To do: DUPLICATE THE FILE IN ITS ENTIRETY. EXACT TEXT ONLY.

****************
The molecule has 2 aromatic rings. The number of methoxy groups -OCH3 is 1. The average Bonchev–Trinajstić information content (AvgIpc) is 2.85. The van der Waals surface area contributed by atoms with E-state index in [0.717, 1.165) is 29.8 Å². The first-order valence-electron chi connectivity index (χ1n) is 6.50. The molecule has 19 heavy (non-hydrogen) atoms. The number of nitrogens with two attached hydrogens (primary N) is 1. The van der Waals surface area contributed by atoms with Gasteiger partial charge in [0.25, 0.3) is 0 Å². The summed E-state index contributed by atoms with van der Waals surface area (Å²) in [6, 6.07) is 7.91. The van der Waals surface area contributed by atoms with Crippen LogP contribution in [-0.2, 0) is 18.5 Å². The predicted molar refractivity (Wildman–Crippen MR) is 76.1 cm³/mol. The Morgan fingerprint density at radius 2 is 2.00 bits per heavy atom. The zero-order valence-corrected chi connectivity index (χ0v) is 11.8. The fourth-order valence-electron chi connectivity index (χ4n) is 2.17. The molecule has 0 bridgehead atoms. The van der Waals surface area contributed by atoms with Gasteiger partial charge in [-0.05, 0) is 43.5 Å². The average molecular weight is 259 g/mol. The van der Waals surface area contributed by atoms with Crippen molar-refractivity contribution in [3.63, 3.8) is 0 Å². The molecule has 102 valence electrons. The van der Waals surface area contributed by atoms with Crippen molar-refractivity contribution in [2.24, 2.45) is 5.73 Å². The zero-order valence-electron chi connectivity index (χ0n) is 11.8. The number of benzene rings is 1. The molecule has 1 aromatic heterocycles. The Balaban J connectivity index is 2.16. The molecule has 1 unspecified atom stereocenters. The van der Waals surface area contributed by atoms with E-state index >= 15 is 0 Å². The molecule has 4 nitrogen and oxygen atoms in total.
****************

The molecule has 2 aromatic rings. The number of methoxy groups -OCH3 is 1. The average Bonchev–Trinajstić information content (AvgIpc) is 2.85. The van der Waals surface area contributed by atoms with E-state index in [0.717, 1.165) is 29.8 Å². The first-order valence-electron chi connectivity index (χ1n) is 6.50. The molecule has 19 heavy (non-hydrogen) atoms. The number of nitrogens with two attached hydrogens (primary N) is 1. The van der Waals surface area contributed by atoms with Gasteiger partial charge in [0.25, 0.3) is 0 Å². The summed E-state index contributed by atoms with van der Waals surface area (Å²) in [6, 6.07) is 7.91. The van der Waals surface area contributed by atoms with Crippen LogP contribution in [-0.2, 0) is 18.5 Å². The predicted molar refractivity (Wildman–Crippen MR) is 76.1 cm³/mol. The Morgan fingerprint density at radius 2 is 2.00 bits per heavy atom. The zero-order valence-corrected chi connectivity index (χ0v) is 11.8. The fourth-order valence-electron chi connectivity index (χ4n) is 2.17. The molecule has 0 bridgehead atoms. The van der Waals surface area contributed by atoms with Gasteiger partial charge in [-0.05, 0) is 43.5 Å². The average molecular weight is 259 g/mol. The van der Waals surface area contributed by atoms with Crippen molar-refractivity contribution in [3.63, 3.8) is 0 Å². The molecule has 102 valence electrons. The van der Waals surface area contributed by atoms with Crippen molar-refractivity contribution in [2.24, 2.45) is 5.73 Å². The zero-order valence-electron chi connectivity index (χ0n) is 11.8. The number of benzene rings is 1. The molecule has 1 aromatic heterocycles. The Balaban J connectivity index is 2.16. The molecule has 1 unspecified atom stereocenters. The van der Waals surface area contributed by atoms with E-state index >= 15 is 0 Å². The molecule has 4 nitrogen and oxygen atoms in total.